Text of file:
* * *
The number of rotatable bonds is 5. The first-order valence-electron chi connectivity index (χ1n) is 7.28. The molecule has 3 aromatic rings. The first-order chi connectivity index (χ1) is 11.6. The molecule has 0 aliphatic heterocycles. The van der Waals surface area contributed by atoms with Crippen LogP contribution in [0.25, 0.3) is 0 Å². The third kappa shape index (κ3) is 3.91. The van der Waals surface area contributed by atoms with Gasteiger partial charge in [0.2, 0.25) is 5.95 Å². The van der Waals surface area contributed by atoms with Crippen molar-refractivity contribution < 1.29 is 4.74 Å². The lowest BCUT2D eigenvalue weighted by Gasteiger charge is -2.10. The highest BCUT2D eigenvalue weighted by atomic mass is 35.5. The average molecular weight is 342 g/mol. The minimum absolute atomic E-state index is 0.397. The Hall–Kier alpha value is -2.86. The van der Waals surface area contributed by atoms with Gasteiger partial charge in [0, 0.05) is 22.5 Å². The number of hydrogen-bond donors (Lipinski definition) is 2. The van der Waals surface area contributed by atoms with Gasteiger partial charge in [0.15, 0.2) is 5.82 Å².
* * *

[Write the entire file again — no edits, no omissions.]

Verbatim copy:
The number of rotatable bonds is 5. The first-order valence-electron chi connectivity index (χ1n) is 7.28. The molecule has 3 aromatic rings. The first-order chi connectivity index (χ1) is 11.6. The molecule has 0 aliphatic heterocycles. The van der Waals surface area contributed by atoms with Crippen LogP contribution in [0.25, 0.3) is 0 Å². The third kappa shape index (κ3) is 3.91. The van der Waals surface area contributed by atoms with Gasteiger partial charge in [0.2, 0.25) is 5.95 Å². The van der Waals surface area contributed by atoms with Crippen molar-refractivity contribution < 1.29 is 4.74 Å². The lowest BCUT2D eigenvalue weighted by Gasteiger charge is -2.10. The highest BCUT2D eigenvalue weighted by atomic mass is 35.5. The average molecular weight is 342 g/mol. The minimum absolute atomic E-state index is 0.397. The Hall–Kier alpha value is -2.86. The van der Waals surface area contributed by atoms with Gasteiger partial charge in [0, 0.05) is 22.5 Å². The number of hydrogen-bond donors (Lipinski definition) is 2. The van der Waals surface area contributed by atoms with Gasteiger partial charge in [0.15, 0.2) is 5.82 Å².